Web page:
There are various examples of the implementing of their own health management programs in Google, Johnson & Johnson, Unilever, Adidas, Mars and many other companies (including the Russian ones, although the attention paid to the development of workplace health improvement programs in Russia is still insufficient).
According to Deloitte estimation, the corporate market in the sphere of staff well-being management services, including health programs, screening, evaluation and applications, has already reached $ 8 billion in the USA alone. Two-thirds of the organizations state that well-being programs are an important part of their employer brand and culture. Experts predict that the transition to the next stage – from information collecting to targeted screening programs and individual preventive measures – will open companies the access to the market of $ 100 billion per year ( Abbatiello et al., 2018). 9 out of 10 organizations around the world offer employees at least one type of health benefits and 3 out of 5 have “health improvement budgets”, which are expected to increase by 7.8% in the coming years ( Oppenheim, 2019; Song & Baicker, 2019). As the interest to health improvement programs and personnel well-being as well as investments in the processes of health improvement at the workplace, grow, they are being analyzed more thoroughly.
The purpose of this research is to highlight the main trends in the development of personnel health and well-being management, as well as problems in this sphere, which, in particular, reduce the involvement of personnel in these programs, negatively affect their social and economic efficiency, and, as a result, reduce the interest of employers in their further development.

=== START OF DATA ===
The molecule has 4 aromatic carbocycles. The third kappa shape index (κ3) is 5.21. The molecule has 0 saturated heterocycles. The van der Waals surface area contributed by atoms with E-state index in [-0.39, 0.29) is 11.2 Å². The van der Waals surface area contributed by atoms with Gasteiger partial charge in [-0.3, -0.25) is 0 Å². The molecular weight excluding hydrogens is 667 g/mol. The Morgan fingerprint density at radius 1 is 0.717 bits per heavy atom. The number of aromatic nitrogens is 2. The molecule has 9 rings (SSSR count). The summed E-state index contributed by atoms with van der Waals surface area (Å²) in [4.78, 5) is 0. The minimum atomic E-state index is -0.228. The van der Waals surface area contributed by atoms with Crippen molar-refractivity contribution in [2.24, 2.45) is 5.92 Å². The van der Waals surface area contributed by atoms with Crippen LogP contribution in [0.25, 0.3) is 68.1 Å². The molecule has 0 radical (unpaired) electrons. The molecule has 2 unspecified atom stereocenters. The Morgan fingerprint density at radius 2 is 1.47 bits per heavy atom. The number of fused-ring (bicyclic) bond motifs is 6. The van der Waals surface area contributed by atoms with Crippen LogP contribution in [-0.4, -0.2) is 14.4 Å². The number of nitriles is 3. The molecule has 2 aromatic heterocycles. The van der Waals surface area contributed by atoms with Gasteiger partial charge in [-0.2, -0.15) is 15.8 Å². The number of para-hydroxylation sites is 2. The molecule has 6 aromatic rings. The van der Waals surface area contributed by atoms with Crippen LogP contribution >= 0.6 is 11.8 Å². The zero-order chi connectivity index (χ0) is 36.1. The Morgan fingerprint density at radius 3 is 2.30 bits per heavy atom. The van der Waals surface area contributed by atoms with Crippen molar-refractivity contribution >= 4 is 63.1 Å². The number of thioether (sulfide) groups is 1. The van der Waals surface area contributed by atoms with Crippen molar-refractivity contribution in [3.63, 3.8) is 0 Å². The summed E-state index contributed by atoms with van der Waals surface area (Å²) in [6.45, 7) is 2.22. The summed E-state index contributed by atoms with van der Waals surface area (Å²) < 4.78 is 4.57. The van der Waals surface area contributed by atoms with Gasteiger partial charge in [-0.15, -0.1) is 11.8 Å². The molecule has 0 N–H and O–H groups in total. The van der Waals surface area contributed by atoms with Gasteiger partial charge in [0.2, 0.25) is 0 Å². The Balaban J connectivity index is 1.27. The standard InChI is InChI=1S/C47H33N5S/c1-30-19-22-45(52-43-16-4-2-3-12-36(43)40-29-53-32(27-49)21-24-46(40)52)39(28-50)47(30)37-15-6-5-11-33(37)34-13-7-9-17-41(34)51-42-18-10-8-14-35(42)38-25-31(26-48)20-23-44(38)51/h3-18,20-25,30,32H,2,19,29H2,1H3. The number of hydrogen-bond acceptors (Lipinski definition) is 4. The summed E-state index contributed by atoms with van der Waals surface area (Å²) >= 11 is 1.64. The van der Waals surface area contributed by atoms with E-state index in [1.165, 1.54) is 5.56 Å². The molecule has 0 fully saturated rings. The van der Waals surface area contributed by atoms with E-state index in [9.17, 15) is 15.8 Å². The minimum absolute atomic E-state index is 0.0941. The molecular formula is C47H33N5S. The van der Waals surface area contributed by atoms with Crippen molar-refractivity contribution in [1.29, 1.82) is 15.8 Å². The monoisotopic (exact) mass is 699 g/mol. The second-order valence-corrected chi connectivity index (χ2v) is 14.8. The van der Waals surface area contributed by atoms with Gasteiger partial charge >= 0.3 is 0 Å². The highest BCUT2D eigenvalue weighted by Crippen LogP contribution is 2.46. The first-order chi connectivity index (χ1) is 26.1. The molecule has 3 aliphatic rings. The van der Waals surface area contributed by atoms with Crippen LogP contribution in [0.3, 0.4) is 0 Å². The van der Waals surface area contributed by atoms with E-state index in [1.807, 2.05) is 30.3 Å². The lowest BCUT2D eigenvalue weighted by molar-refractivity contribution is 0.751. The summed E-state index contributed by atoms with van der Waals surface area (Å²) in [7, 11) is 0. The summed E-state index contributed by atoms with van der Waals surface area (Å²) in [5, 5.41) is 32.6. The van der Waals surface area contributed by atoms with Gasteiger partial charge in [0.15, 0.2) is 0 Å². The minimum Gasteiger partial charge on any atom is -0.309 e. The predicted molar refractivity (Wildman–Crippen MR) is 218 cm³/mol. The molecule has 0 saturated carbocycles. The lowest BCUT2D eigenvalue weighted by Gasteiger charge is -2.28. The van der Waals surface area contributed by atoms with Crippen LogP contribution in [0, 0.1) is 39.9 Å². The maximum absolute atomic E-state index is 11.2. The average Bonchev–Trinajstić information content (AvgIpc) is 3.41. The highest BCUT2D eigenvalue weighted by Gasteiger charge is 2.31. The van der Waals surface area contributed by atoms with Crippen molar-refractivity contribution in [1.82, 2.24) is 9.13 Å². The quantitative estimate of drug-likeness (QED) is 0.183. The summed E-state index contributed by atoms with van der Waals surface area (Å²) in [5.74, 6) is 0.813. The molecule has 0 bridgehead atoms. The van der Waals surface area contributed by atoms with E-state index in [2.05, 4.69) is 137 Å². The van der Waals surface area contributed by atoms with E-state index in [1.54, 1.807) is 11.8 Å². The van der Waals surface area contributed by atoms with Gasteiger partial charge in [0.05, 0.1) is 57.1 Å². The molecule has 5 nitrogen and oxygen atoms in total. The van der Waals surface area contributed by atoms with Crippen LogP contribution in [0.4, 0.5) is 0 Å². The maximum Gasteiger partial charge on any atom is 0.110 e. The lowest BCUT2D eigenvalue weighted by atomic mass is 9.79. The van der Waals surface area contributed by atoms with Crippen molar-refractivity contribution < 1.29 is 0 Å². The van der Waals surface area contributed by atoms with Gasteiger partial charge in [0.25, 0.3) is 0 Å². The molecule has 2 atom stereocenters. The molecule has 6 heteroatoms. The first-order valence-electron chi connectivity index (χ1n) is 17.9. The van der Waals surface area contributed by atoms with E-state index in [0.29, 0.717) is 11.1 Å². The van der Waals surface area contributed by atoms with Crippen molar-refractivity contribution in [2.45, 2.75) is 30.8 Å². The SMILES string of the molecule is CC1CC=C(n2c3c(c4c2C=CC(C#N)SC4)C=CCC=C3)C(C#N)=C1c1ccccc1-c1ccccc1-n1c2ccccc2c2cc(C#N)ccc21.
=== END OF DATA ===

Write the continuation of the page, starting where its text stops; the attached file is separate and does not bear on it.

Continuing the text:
The health and well-being management programs implemented today differ both in content (depending on the specifics of the company’s activities, the characteristics of the workforce, financial and technical capabilities), and in the ways of involving personnel in the programs - from “punitive” measures to the formation of a conscious attitude of employees to their own health. Typical elements of health programs are biometric screening, health risk assessment, corporate fitness centers, programs to overcome health problems (for example, weight loss, stop smoking activities), wellness coaching, healthy eating, etc.
Assessing the state and development trends of corporate health management programs in Russian practice, the corporate health expert Rybakov ( 2018) makes a focus on the following trends that complement traditional measures “Health Days” (among the most popular topics are cardiovascular system screening, lectures on health improvement, screening of spine functional disorders in the office, occupational gymnastics, screening of functional status of lungs); mindfulness and anti-stress programs; running clubs; lectures on a healthy lifestyle; gamification of a healthy lifestyle (physical activity skill training, pedometer programs, changing of nutritional habits, etc.); the improvement of the office; proper nutrition; telemedicine.